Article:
The report of the Reserve Bank of India (RBI)-appointed Committee on Comprehensive Financial Services for Small Business and Low Income Households has been placed on the central bank’s website for comments.
Considering the voluminous nature of the report and even more pertinently its complex and, detailed treatment of the subject, the deadline for receiving comments, now set at January 24, would, in all probability, need to be extended.
The report packs a lot of recommendations for furthering financial inclusion and deepening. Its chairperson Nachiket Mor, a commercial banker turned strong votary of inclusive practices is a member of the RBI’s central board.
Other members of the committee are from financial institutions, banks — both public and private — non-banking finance companies (NBFCs), rating agency and microfinance institutions.
In the event, the report is a gold mine of information and action points. Some of these are not new but the committee’s breath-taking ‘visionary” statements can be faulted as being too theoretical.Key question
The key question is whether some of its key recommendations can be implemented at all and that too in the timeframe suggested.
In fact, two of its members, Shikha Sharma, Managing Director and CEO of Axis Bank, and S. S. Mundhra, Chairman and Managing Director of Bank of Baroda, have submitted additional points to the report.
Basically, in the nature of dissenting notes, they have suggested a more relaxed timeframe to execute a few key recommendations.
The committee’s terms of reference are comprehensive. They include (1) to frame a clear and detailed vision for financial inclusion and financial deepening, (2) to lay down a set of design principles that will guide the development of national frameworks and regulation for achieving financial inclusion and development, (3) to review existing strategies and develop new ones that address specific barriers to progress and that which encourage participants to work swiftly for inclusion and financial deepening consistent with design principles, and (4) to develop a comprehensive network for monitoring financial inclusion and deepening efforts on a nationwide basis.Key recommendations
The committee has suggested providing a universal bank account to all Indians above the age of 18 years. This target is to be achieved by January 1, 2016, less than two years from now.
To enable this, a vertically differentiated banking system with payments banks for deposits and payments and wholesale banks for credit outreach. These banks need to have Rs.50 crore by way of capital, which is a tenth of what is applicable for new banks that are to be licensed.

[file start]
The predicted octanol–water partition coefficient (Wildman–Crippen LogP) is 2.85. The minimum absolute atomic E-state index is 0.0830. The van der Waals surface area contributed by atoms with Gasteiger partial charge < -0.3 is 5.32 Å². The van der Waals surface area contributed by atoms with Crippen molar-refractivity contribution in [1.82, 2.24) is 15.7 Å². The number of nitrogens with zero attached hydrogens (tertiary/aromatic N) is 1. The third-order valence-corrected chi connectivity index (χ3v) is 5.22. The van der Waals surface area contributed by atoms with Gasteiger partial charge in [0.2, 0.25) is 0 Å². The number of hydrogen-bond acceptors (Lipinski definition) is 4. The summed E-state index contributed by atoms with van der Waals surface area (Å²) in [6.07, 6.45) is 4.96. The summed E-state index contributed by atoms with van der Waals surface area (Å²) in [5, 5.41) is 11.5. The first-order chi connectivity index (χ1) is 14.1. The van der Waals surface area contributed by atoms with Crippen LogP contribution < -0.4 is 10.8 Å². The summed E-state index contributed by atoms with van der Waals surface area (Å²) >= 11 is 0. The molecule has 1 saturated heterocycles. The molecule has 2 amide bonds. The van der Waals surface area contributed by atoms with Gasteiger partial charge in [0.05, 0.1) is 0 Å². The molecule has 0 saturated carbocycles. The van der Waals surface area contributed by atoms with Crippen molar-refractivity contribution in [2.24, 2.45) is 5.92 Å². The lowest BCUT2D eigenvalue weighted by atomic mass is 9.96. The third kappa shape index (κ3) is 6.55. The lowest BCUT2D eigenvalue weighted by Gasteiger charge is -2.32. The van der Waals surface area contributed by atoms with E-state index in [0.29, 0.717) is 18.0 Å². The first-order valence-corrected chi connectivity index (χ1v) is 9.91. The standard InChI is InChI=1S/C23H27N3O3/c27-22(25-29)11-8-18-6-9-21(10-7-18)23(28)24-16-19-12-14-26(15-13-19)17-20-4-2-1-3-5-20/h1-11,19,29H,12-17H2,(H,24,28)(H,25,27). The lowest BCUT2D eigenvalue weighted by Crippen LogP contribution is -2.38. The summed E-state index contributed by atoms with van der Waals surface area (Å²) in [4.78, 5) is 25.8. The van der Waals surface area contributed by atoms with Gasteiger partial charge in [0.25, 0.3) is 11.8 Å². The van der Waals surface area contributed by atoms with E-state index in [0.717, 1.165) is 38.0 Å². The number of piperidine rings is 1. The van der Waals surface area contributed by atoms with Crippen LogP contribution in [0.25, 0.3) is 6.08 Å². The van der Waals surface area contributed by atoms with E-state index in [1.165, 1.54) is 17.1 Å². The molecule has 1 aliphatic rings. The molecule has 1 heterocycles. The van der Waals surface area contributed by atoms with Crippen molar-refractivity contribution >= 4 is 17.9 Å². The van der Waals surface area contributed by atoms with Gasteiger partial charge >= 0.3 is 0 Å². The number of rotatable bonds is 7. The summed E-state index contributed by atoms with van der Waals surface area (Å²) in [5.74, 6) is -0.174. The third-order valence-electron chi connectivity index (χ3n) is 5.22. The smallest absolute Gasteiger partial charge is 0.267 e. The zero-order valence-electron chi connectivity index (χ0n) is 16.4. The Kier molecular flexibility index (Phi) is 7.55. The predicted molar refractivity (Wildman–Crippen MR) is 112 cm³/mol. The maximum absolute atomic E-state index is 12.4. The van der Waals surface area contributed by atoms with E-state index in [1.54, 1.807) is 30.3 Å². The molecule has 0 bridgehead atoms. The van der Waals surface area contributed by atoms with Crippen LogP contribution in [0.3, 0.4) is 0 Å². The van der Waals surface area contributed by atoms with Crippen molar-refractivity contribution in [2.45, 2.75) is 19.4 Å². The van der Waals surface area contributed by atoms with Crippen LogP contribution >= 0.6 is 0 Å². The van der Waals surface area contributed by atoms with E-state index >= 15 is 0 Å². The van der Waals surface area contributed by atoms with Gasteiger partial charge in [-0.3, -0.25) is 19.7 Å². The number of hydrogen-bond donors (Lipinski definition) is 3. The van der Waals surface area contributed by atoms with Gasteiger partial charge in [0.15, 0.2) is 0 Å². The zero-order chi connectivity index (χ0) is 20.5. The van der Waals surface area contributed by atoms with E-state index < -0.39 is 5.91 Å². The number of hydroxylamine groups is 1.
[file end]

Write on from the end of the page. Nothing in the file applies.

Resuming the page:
The Aadhaar will be the prime driver towards rapid expansion in the number of bank accounts.
For credible monitoring, the committee has laid down certain norms even at the district level such as deposits and advances as a percentage of gross domestic product (GDP).
The committee proposes an adjusted 50 per cent priority sector lending target with adjustments for sectors and regions based on difficulty in lending.
It advocates fewer NBFCs and substantial regulatory convergence for them with banks on non-performing assets and the extension of securitisation laws to certain NBFCs.
A state-level regulatory commission will consolidate supervision of all non-governmental organisations and money service businesses.Justified ambition but not realistic
The committee does not lack ambition. Its proposal for universalisation of bank accounts — every adult citizen to have a bank account by January 1, 2016 with the Aadhaar as the prime driver, is certainly an outstanding example.
The committee has, in fact, laid down a distance rule — no one need walk for more than 15 minutes to reach a point of contact.
Not only the accelerated timeframe but the apparent glossing over the huge costs in creating infrastructure and staff expenses is a point of contention.
The idea of setting up differentiated banks is not new but setting up a few of them at the present juncture might pose practical problems. Even the reduced capital requirements might be a barrier.
Their commercial viability might not be clear at the outset. There is also a question of recruiting trained and retaining trained manpower, especially in areas which are not covered by any financial institution.
Previous attempts at creating differentiated banks such as the regional rural banks and local area banks failed because their operating costs rose to the levels prevailing in commercial banks. Technology might, of course, reduce costs but it is not certain that its benefits can be assimilated so soon, as indicated.
Piggy backing on the Aadhaar to open bank accounts seems a good idea. However, the Aadhaar has to overcome glitches and win legislative approval.
These points of criticism, however, do not detract from the overall merits of the report, whose primary purpose seems to be to make everyone think afresh. Debates and contrary views will enhance the quality of the final report.